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Generation of ODF-files on the .Net-platform

Some time ago I wrote a couple of articles about how to generate ODF-files as well as OOXML-files using .Net technology (both articles are in Danish). For generation of OOXML-files I used the - at that time - new .Net 3.0 System.IO.Packaging assembly and for generation of ODF-files I used AODL - a part of ODF Toolkit.

I thought it was time to refresh my skills - and share them with you guys - since the OOXML/ODF-debate has cooled down to a more relaxing level.

A few weeks back Microsoft released the first production-code edition of their OpenXml SDK - version 1.0. I will dig into this a bit later.

I thought I'd kick this series off with a couple of articles about ODF-file generation on the .Net platform, but I was unpleasantly surprised to realize, that it might not be as easy as it sounded. First, I was told that AODL was a dead project. Surely, the latest addition of code was in April 2007 and it seems that nothing has happened since.  It looks as if the resources of ODF Toolkit is focused on ODFDOM - currently a Java-project. The problem is - AODL seems to be the only .Net-project available. I have stumpled across the ODF .Net project by IndependentSoft, but they sell an ODF library as Closed Source Software ... for (brace yourself) €999 a pop! Seriously - selling CSS-libraries is just sooo 2006 ...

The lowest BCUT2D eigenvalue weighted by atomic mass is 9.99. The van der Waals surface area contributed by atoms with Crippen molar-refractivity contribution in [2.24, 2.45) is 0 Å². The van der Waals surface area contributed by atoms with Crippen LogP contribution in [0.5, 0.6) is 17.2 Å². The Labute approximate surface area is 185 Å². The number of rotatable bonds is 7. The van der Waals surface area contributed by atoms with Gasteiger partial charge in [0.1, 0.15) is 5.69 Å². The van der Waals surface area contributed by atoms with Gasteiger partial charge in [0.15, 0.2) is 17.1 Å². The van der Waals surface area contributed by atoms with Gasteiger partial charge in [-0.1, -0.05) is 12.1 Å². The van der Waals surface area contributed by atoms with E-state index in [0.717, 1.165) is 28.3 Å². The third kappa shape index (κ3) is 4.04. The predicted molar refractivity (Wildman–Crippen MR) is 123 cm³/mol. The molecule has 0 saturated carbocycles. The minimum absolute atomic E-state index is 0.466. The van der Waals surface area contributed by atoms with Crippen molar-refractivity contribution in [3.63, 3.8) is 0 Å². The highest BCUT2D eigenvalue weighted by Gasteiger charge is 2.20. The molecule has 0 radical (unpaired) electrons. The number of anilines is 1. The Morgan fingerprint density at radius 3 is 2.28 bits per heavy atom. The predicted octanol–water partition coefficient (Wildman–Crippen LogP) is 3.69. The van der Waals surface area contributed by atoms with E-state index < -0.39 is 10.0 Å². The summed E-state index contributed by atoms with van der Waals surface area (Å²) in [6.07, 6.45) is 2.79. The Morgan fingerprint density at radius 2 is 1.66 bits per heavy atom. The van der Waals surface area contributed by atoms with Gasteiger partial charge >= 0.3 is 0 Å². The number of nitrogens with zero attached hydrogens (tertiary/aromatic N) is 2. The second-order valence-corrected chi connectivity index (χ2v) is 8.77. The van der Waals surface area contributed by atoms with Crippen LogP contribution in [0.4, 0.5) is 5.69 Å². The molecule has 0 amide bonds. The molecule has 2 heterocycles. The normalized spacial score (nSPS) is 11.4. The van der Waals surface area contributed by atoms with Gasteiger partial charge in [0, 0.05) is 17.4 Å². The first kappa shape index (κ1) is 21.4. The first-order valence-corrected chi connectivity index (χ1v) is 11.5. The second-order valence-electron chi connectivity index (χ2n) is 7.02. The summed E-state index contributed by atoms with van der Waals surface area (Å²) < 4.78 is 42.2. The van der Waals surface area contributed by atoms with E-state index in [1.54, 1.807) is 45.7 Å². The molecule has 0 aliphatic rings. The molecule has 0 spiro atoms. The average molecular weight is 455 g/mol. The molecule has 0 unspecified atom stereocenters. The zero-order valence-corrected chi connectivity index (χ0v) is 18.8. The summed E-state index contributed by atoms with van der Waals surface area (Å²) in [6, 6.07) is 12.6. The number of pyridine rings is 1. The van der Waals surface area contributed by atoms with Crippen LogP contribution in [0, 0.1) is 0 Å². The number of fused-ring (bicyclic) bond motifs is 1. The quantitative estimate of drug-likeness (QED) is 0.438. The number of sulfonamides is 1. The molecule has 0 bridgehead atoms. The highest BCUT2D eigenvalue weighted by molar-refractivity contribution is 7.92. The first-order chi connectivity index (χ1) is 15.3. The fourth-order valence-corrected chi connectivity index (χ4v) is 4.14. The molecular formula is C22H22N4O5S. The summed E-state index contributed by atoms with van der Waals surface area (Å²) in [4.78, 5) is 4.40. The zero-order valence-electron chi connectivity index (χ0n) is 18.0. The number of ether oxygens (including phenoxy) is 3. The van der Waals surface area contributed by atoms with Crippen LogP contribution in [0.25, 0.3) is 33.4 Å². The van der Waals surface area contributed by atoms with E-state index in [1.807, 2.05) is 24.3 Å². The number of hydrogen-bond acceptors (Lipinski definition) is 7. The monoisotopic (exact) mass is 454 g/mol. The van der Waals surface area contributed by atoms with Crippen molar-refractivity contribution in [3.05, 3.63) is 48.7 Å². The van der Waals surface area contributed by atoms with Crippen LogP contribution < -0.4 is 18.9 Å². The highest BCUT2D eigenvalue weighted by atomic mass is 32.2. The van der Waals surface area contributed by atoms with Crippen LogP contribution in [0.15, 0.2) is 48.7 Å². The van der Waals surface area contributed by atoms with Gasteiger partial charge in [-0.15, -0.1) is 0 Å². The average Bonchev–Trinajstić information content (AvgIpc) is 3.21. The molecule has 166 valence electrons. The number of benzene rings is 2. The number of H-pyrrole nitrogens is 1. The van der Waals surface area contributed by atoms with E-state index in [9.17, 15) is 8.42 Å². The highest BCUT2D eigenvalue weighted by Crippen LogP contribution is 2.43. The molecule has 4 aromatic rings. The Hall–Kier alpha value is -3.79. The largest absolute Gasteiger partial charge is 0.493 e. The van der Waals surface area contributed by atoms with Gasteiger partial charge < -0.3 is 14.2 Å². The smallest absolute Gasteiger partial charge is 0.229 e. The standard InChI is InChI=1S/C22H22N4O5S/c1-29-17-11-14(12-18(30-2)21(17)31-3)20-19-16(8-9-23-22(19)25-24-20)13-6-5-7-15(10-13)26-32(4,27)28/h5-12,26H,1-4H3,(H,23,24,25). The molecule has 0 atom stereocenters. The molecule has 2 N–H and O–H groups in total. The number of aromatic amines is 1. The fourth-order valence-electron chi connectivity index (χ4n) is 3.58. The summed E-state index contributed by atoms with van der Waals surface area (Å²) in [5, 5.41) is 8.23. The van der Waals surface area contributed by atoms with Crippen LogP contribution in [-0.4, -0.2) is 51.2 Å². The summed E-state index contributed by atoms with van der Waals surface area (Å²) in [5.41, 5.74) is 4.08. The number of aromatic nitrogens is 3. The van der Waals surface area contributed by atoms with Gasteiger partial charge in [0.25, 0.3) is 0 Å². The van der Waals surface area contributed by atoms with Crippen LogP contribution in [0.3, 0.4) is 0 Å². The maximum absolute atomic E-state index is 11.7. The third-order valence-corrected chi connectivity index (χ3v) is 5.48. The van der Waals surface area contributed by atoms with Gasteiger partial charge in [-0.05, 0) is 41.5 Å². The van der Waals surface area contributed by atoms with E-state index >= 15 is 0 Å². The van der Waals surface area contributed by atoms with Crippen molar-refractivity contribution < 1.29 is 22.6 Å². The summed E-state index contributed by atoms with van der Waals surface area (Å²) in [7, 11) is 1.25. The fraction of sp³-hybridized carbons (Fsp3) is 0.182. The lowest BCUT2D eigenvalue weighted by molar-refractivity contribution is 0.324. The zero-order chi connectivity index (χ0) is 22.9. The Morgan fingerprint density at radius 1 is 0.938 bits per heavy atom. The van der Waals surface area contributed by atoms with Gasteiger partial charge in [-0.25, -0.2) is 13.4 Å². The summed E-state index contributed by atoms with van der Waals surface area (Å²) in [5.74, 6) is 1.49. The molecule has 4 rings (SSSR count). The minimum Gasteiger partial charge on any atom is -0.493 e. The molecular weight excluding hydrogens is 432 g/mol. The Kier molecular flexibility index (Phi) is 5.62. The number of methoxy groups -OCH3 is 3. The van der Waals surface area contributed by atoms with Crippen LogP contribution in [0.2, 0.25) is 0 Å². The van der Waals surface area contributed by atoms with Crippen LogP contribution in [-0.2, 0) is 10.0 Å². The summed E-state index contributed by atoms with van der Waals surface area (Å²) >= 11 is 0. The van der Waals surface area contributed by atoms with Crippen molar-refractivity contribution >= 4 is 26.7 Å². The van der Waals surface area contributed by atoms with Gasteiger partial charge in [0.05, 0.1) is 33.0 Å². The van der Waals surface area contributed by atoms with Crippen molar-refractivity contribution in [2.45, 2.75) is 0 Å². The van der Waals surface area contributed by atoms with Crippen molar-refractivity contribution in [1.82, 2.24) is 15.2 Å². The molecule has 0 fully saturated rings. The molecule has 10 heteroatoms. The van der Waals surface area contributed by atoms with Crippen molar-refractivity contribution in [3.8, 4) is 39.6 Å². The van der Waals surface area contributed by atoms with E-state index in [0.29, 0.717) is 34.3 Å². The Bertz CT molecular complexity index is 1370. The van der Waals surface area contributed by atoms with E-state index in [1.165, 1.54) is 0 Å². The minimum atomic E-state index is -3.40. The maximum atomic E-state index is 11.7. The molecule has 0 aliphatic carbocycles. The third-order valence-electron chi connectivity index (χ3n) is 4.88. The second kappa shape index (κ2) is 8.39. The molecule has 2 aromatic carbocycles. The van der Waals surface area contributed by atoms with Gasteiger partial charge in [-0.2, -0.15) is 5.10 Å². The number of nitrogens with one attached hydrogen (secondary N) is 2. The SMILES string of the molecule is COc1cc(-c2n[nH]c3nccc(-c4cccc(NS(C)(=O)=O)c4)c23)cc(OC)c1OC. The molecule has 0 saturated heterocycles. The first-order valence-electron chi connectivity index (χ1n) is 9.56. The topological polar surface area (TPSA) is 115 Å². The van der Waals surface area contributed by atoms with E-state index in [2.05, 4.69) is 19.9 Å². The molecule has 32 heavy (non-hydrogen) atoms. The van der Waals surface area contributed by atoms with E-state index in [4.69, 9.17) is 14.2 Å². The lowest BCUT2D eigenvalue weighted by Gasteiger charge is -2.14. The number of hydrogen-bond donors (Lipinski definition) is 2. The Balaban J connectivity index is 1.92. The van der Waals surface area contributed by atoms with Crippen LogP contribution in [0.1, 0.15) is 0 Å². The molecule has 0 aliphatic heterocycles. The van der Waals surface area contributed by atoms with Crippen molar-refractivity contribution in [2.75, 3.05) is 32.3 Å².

And then I come to you, dear reader ... what the hell do I do? Do you know of other .Net libraries that allow me to create and manipulate ODF-files?



Comments (2) -

Mm, you're out of luck, I'm afraid...

You could consider using OpenOffice.org's UNO components (http://tirania.org/blog/archive/2008/Jun-12.html), but it isn't very .Net-ish and you need OOo...

Hi Bart,

Thanks for your reply - but as you say, the C#-bridge to OOo is not so appealing. One of the advantages of e.g. the OpenXml SDK is that it removes the requirement of having installed Microsoft Office on webservers to create .DOC-files. Of course OOo is much cheaper than Microsoft Office, but from an architectural point of view, having to install OOo on a webserver is the same (bad) thing. If I wanted to create an ODF-reader for e.g. the iPhone, installing OOo to get it to work would also  be quite a challenge.


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